Fellows dive deeper into their chosen subspecialty, whether pediatric gastroenterology, interventional cardiology, forensic psychiatry, or any other available options. This additional training allows fellows to cultivate more excellent knowledge and skills within a specific area.

Doctors have more independence during a fellowship than in their residency years, but they still work under supervision. This is a critical period for honing advanced skills and engaging in research, teaching, and leadership roles within their subspecialty.

The Difference Between Residency and Fellowship

The critical difference between a residency and a fellowship lies in their purpose and level of specialization. A residency aims to provide comprehensive training in a broad specialty, such as family medicine, psychiatry, surgery, and pediatrics. In contrast, a fellowship provides super-specialized training in a narrow area of interest within a specialty.

In simple words:

Residency vs. fellowship

  • Residency is additional training after graduation (internship).
  • Fellowship is training after residency.
  • The fellowship represents training in the subspecialty area of clinical practice.
  • Fellowship is optional in training; it is not required to practice medicine, while residency is mandatory.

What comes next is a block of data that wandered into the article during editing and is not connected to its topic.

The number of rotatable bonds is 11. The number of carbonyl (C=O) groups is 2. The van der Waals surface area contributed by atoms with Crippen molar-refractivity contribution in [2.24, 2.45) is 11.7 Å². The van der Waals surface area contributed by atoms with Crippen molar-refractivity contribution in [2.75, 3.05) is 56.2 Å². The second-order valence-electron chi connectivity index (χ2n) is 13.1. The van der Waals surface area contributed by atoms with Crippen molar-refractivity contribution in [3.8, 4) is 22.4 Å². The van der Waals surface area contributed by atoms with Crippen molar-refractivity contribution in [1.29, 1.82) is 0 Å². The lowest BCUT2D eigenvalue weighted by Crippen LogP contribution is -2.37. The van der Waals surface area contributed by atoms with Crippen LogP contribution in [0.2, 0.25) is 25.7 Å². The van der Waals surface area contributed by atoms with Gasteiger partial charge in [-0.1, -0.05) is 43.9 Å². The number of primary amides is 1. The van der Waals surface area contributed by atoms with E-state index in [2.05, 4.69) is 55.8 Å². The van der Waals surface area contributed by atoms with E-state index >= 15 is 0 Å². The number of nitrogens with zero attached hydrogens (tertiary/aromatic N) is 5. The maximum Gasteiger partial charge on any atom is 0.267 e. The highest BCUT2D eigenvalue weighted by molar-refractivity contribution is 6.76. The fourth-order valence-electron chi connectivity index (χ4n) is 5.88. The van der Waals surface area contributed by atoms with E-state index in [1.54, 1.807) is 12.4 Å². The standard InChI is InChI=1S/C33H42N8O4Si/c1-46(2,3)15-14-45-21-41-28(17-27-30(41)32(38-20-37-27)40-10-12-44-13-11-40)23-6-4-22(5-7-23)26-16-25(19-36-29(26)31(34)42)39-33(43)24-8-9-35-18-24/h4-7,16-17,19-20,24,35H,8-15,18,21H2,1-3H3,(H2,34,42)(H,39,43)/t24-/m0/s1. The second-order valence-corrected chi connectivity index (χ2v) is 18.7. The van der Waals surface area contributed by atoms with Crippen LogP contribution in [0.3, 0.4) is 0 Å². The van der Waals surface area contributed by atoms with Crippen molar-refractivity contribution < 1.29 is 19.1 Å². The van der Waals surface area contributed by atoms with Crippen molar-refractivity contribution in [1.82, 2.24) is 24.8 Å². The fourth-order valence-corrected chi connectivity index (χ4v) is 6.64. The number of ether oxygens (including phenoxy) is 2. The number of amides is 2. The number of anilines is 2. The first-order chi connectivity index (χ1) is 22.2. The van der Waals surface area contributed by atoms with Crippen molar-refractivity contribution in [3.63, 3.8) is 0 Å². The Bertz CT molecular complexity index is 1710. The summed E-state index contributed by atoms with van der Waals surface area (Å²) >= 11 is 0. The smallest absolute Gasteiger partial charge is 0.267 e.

Residency is the period that begins after a student is done with medical school and needs to gain experience in treating patients in person. Fellowship is what begins after residency, and people need expertise in a specific field of medicine. Though certain fields are paid higher than residency, at times, it’s even lesser than physicians who are working.

While the residency focuses on breadth, a fellowship focuses on depth. During their residency, physicians learn to manage various conditions related to their specialty. In addition, they acquire advanced knowledge and skills related to a specific subspecialty during their fellowship.

Usually, residency represents additional training in an individual’s chosen field of specialization after graduation and internship. In contrast, fellowship is further training on his specialization after residency.